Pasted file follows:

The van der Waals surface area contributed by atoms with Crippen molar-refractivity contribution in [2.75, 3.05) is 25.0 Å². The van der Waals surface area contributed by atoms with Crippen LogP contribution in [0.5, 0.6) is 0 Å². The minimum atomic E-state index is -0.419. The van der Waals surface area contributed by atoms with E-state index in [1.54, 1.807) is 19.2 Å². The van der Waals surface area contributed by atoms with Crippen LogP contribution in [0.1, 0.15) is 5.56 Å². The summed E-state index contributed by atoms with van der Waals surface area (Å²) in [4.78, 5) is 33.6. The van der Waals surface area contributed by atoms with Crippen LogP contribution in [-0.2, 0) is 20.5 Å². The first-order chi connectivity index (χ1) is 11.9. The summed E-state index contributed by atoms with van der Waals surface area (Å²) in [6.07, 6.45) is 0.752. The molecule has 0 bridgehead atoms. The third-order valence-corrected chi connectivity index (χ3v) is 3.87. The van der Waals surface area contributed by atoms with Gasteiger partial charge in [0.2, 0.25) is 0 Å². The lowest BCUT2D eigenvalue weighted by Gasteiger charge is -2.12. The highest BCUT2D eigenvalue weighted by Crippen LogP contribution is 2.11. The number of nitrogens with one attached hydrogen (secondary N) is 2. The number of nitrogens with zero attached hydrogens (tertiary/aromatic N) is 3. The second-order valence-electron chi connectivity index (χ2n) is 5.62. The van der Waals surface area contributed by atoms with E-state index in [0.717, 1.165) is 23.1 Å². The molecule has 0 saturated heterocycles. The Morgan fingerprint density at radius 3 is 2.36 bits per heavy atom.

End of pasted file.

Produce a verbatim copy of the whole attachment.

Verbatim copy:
The van der Waals surface area contributed by atoms with Crippen molar-refractivity contribution in [2.75, 3.05) is 25.0 Å². The van der Waals surface area contributed by atoms with Crippen LogP contribution in [0.5, 0.6) is 0 Å². The minimum atomic E-state index is -0.419. The van der Waals surface area contributed by atoms with E-state index in [1.54, 1.807) is 19.2 Å². The van der Waals surface area contributed by atoms with Crippen LogP contribution in [0.1, 0.15) is 5.56 Å². The summed E-state index contributed by atoms with van der Waals surface area (Å²) in [4.78, 5) is 33.6. The van der Waals surface area contributed by atoms with Crippen LogP contribution in [-0.2, 0) is 20.5 Å². The first-order chi connectivity index (χ1) is 11.9. The summed E-state index contributed by atoms with van der Waals surface area (Å²) in [6.07, 6.45) is 0.752. The molecule has 0 bridgehead atoms. The third-order valence-corrected chi connectivity index (χ3v) is 3.87. The van der Waals surface area contributed by atoms with Gasteiger partial charge in [0.2, 0.25) is 0 Å². The lowest BCUT2D eigenvalue weighted by Gasteiger charge is -2.12. The highest BCUT2D eigenvalue weighted by Crippen LogP contribution is 2.11. The number of nitrogens with one attached hydrogen (secondary N) is 2. The number of nitrogens with zero attached hydrogens (tertiary/aromatic N) is 3. The second-order valence-electron chi connectivity index (χ2n) is 5.62. The van der Waals surface area contributed by atoms with E-state index in [0.717, 1.165) is 23.1 Å². The molecule has 0 saturated heterocycles. The Morgan fingerprint density at radius 3 is 2.36 bits per heavy atom.